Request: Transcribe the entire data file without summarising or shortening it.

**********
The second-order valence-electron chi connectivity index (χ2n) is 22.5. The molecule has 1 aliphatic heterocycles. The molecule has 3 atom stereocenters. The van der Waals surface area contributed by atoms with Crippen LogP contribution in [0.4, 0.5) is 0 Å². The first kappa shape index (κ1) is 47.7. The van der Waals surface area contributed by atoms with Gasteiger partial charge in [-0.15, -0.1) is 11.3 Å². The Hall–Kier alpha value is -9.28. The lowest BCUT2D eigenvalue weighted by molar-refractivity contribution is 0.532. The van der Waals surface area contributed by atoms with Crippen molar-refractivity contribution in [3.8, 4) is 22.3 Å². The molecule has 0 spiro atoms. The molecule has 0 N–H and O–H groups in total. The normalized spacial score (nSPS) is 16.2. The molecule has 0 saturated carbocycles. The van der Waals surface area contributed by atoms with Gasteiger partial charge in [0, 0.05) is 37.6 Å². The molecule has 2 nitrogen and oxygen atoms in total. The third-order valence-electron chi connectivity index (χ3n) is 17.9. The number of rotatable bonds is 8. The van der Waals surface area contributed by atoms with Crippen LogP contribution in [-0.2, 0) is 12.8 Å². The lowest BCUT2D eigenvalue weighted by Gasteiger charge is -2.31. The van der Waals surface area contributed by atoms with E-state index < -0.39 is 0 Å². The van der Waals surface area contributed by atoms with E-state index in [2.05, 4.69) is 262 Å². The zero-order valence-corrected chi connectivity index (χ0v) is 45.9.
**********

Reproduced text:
The second-order valence-electron chi connectivity index (χ2n) is 22.5. The molecule has 1 aliphatic heterocycles. The molecule has 3 atom stereocenters. The van der Waals surface area contributed by atoms with Crippen LogP contribution in [0.4, 0.5) is 0 Å². The first kappa shape index (κ1) is 47.7. The van der Waals surface area contributed by atoms with Gasteiger partial charge in [-0.15, -0.1) is 11.3 Å². The Hall–Kier alpha value is -9.28. The lowest BCUT2D eigenvalue weighted by molar-refractivity contribution is 0.532. The van der Waals surface area contributed by atoms with Crippen molar-refractivity contribution in [3.8, 4) is 22.3 Å². The molecule has 0 spiro atoms. The molecule has 0 N–H and O–H groups in total. The normalized spacial score (nSPS) is 16.2. The molecule has 0 saturated carbocycles. The van der Waals surface area contributed by atoms with Gasteiger partial charge in [0, 0.05) is 37.6 Å². The molecule has 2 nitrogen and oxygen atoms in total. The third-order valence-electron chi connectivity index (χ3n) is 17.9. The number of rotatable bonds is 8. The van der Waals surface area contributed by atoms with Crippen LogP contribution in [-0.2, 0) is 12.8 Å². The lowest BCUT2D eigenvalue weighted by Gasteiger charge is -2.31. The van der Waals surface area contributed by atoms with E-state index < -0.39 is 0 Å². The van der Waals surface area contributed by atoms with E-state index in [2.05, 4.69) is 262 Å². The zero-order valence-corrected chi connectivity index (χ0v) is 45.9.